It may be helpful to the reader to understand that my training is in Medicine and Epidemiology. I study health outcomes (epidemics) for clues to their causes (my main research interest has been examining the impact of working conditions on hypertension and obesity). Research done by myself and many of my colleagues world-wide strongly supports the conclusion that working conditions influenced by the processes of globalization are having a substantial impact on many health outcomes. In my abstract below I outline the basic argument. In subsequent blogs this perspective will be expanded utilizing topical news events to highlight relevant issues. (see for example Blog's #2 and #3 posted earlier for examples of this approach).

Finally, I plan to create a dictionary of relevant terms to help the reader understand the issues. So we will be defining various concepts as we go along and adding this to a blog that consists only of definitions. Aspects of globalization such as offshoring, outsourcing, and contingent labor, inter alia and of work organization and psychosocial stressors such as long work hours and job strain inter alia will be defined.

Finally, here is my abstract!


Cardiovascular Disease (CVD) has become the #1 cause of morbidity and mortality in the world. More than 1.1 billion people have coronary artery disease and another 1 billion have hypertension, exceeding even poverty as the primary cause of ill-health and death. The recent large increase in the prevalence of CVD in China ( a non-existent disease in China 50 years ago) and other developing countries provided further evidence that CVD, as an epidemic and public health crisis, is of rather recent origin - rooted in the structure of modern societies and associated with industrialization and globalization. This conclusion is supported by the observation that the "traditional" risk factors for CVD such as hypertension, hypercholestrolemia due to diets rich in fat, cigarette consumption, obesity and diabetes are all of recent historical development as well.

The processes of globalization - the steadily increasing inter-dependency of world economies, production, trade, technology and culture - is having an enormous impact on work, work organization and the health of working people. There is now increasing competition among nations and between corporations, as resources grow more scarce. The ongoing need for corporate profitability drives restructuring and downsizing, outsourcing, more and more precarious labor and increasing job insecurity, as well as increased time pressure and intensification of work. Companies search for the cheapest labor markets creating a "race to the bottom" for wages.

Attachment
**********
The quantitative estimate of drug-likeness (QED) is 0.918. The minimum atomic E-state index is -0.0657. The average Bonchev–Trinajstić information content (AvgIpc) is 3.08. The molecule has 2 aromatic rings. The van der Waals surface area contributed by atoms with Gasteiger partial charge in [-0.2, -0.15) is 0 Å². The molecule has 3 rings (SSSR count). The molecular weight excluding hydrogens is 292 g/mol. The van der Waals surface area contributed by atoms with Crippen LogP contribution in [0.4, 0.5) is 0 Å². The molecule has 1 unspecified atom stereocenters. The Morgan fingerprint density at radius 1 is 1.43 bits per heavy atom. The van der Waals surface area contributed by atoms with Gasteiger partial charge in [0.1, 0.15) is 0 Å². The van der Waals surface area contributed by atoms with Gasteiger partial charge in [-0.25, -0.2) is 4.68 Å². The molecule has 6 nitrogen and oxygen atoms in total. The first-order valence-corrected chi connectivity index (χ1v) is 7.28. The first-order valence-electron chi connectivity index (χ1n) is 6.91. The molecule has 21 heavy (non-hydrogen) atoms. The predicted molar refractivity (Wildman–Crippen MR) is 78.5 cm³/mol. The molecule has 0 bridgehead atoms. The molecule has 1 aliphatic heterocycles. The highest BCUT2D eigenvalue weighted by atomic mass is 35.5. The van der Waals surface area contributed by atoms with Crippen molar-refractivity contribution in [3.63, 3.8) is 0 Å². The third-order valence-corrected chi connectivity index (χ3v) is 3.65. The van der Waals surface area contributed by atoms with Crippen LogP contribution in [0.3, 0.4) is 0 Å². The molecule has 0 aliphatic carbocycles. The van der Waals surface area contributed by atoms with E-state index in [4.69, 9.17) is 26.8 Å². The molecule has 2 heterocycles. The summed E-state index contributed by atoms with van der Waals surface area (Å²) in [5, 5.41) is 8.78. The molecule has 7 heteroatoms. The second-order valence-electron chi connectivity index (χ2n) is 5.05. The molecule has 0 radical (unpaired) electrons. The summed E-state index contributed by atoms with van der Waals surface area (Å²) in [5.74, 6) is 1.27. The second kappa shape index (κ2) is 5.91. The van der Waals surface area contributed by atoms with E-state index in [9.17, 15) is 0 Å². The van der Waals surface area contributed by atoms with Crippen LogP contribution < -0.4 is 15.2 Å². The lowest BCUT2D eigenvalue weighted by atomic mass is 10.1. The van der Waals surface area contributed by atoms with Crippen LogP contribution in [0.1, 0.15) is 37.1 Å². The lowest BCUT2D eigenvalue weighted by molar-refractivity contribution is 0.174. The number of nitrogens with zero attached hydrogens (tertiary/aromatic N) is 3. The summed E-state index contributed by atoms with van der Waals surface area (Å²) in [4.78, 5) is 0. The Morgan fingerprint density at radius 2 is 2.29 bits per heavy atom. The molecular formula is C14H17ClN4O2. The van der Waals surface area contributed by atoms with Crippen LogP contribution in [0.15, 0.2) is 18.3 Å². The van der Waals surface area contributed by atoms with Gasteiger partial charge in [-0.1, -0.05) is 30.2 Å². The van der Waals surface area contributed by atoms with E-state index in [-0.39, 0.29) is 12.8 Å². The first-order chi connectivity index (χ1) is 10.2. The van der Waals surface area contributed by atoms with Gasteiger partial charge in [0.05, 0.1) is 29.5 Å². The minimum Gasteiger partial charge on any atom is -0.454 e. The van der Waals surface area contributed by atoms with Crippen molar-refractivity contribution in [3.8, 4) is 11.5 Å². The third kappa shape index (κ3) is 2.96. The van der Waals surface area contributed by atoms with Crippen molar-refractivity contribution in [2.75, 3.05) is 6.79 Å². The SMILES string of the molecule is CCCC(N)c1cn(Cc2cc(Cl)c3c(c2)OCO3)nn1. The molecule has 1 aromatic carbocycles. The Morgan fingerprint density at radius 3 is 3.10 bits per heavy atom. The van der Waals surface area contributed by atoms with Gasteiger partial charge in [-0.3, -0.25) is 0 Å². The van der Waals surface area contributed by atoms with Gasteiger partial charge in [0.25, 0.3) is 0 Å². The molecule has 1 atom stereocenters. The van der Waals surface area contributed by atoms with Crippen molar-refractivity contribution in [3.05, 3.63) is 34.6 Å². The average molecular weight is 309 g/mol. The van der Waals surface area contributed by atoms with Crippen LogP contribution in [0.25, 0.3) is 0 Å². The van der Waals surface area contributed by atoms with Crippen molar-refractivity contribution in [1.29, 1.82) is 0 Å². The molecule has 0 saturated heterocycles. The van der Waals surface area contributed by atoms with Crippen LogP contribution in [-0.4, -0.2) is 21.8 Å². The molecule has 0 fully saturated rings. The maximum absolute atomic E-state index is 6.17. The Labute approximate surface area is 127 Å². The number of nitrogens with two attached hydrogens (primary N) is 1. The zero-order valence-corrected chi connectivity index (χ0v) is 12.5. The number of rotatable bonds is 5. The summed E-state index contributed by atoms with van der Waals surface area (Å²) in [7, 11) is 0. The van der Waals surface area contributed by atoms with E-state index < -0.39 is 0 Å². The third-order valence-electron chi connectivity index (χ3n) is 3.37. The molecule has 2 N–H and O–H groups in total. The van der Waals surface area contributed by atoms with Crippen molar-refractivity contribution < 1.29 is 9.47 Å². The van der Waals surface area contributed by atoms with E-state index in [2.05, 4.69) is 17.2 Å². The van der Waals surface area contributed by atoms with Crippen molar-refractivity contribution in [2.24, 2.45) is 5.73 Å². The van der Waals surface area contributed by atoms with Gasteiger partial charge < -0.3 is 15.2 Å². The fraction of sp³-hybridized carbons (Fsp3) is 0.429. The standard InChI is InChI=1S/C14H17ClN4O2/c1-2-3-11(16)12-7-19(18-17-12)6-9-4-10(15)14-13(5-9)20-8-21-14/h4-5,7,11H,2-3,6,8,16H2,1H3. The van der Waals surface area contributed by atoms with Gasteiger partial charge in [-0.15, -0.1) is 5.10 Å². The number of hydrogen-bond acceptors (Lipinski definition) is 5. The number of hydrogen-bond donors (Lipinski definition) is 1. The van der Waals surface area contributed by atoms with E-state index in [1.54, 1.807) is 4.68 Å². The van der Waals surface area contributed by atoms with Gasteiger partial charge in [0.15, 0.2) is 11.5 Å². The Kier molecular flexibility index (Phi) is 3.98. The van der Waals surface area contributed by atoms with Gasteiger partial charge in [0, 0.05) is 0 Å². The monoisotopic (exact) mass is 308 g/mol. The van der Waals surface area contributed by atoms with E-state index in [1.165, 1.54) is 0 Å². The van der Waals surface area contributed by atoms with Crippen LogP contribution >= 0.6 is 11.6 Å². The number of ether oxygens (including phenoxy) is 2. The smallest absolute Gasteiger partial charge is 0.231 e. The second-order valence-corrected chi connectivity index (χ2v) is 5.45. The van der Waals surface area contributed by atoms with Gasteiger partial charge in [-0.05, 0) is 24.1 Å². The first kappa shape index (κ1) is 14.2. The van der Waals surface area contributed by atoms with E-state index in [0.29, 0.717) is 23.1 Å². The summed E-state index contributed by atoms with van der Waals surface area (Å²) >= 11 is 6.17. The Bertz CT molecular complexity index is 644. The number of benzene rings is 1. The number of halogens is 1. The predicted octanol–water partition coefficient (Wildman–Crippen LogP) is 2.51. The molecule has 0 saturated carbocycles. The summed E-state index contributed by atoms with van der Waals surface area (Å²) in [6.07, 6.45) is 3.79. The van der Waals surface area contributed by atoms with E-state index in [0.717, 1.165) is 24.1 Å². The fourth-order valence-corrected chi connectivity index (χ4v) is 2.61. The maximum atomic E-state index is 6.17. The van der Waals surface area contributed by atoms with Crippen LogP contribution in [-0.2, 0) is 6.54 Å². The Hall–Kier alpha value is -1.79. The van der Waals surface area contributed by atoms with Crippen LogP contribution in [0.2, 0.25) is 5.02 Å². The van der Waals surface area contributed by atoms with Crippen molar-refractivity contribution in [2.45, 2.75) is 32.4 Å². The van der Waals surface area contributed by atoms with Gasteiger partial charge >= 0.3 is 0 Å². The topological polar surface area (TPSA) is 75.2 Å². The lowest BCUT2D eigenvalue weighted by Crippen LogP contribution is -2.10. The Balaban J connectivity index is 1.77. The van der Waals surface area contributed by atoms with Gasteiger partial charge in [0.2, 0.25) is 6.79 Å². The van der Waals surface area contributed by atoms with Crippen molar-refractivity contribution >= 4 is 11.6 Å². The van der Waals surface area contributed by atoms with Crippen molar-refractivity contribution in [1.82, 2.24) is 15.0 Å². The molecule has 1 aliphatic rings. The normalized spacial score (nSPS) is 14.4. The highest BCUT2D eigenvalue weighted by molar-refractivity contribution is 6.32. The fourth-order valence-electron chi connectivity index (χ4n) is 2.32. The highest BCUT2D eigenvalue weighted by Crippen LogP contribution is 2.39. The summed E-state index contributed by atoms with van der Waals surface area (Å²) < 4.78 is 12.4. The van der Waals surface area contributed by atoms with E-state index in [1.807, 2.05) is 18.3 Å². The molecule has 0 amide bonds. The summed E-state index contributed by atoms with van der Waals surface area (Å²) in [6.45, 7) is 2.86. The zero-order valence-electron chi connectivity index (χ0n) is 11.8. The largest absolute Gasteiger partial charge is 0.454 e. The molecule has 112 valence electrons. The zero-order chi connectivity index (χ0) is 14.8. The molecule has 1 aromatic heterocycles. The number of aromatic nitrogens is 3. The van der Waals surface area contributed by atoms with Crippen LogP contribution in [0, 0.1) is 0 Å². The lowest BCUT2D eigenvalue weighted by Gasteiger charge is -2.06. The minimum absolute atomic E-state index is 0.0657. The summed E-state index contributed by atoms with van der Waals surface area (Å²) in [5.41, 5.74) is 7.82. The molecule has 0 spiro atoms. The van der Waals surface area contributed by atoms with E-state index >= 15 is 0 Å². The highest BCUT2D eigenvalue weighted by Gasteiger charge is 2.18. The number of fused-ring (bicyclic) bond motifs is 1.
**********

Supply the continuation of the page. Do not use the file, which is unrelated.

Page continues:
These changes in work organization, in turn, give rise to psychosocial stressors such as job strain, effort-reward imbalance, emotional labor, threat-avoidant-vigilant work, organizational injustice, long work hours and work weeks, and shift work, which increase stress and can lead to chronic illnesses, including mental and physical health problems. Psychosocial stressors play important roles in promoting CVD risk factors such as obesity and hypertension.

Research findings explicating the inter-relationship between capitalist economic developments, globalization, changes in work organizations, psychosocial stressors and CVD risk factors will be presented. The economic consequences of these changes and the implications for the health of working people will be discussed and a strategy for promoting healthy work will be presented.